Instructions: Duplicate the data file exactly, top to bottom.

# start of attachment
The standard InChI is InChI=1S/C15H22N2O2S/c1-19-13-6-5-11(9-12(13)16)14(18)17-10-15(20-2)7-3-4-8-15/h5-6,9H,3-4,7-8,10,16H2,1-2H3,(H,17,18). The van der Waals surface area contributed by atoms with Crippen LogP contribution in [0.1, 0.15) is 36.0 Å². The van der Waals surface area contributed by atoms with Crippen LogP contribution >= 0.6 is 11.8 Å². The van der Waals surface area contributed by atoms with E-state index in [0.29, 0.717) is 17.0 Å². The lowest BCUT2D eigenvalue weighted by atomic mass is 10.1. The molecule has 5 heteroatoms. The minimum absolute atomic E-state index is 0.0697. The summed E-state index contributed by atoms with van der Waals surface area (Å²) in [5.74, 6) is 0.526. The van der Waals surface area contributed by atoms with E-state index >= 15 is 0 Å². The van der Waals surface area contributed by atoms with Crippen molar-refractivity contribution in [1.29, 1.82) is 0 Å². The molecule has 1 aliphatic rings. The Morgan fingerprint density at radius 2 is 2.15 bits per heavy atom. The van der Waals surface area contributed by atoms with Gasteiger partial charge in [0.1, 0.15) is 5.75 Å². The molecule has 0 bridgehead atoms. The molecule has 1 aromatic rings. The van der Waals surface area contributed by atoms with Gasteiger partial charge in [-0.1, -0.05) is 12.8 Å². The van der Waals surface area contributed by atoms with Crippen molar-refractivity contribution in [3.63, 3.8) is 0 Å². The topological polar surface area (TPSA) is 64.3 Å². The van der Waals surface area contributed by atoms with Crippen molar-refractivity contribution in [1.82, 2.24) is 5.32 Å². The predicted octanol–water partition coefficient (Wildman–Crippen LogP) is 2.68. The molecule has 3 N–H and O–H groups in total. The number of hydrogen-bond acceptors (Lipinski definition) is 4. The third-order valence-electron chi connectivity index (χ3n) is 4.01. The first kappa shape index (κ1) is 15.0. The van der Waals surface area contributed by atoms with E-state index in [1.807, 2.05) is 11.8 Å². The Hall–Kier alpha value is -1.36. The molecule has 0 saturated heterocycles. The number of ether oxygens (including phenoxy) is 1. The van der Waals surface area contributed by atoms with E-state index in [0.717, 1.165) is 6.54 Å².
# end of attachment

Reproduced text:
The standard InChI is InChI=1S/C15H22N2O2S/c1-19-13-6-5-11(9-12(13)16)14(18)17-10-15(20-2)7-3-4-8-15/h5-6,9H,3-4,7-8,10,16H2,1-2H3,(H,17,18). The van der Waals surface area contributed by atoms with Crippen LogP contribution in [0.1, 0.15) is 36.0 Å². The van der Waals surface area contributed by atoms with Crippen LogP contribution >= 0.6 is 11.8 Å². The van der Waals surface area contributed by atoms with E-state index in [0.29, 0.717) is 17.0 Å². The lowest BCUT2D eigenvalue weighted by atomic mass is 10.1. The molecule has 5 heteroatoms. The minimum absolute atomic E-state index is 0.0697. The summed E-state index contributed by atoms with van der Waals surface area (Å²) in [5.74, 6) is 0.526. The van der Waals surface area contributed by atoms with E-state index >= 15 is 0 Å². The van der Waals surface area contributed by atoms with Crippen molar-refractivity contribution in [1.29, 1.82) is 0 Å². The molecule has 1 aliphatic rings. The Morgan fingerprint density at radius 2 is 2.15 bits per heavy atom. The van der Waals surface area contributed by atoms with Gasteiger partial charge in [0.1, 0.15) is 5.75 Å². The molecule has 0 bridgehead atoms. The molecule has 1 aromatic rings. The van der Waals surface area contributed by atoms with Gasteiger partial charge in [-0.1, -0.05) is 12.8 Å². The van der Waals surface area contributed by atoms with Crippen molar-refractivity contribution in [3.63, 3.8) is 0 Å². The topological polar surface area (TPSA) is 64.3 Å². The van der Waals surface area contributed by atoms with Crippen molar-refractivity contribution in [1.82, 2.24) is 5.32 Å². The predicted octanol–water partition coefficient (Wildman–Crippen LogP) is 2.68. The molecule has 3 N–H and O–H groups in total. The number of hydrogen-bond acceptors (Lipinski definition) is 4. The third-order valence-electron chi connectivity index (χ3n) is 4.01. The first kappa shape index (κ1) is 15.0. The van der Waals surface area contributed by atoms with E-state index in [1.807, 2.05) is 11.8 Å². The Hall–Kier alpha value is -1.36. The molecule has 0 saturated heterocycles. The number of ether oxygens (including phenoxy) is 1. The van der Waals surface area contributed by atoms with E-state index in [0.717, 1.165) is 6.54 Å².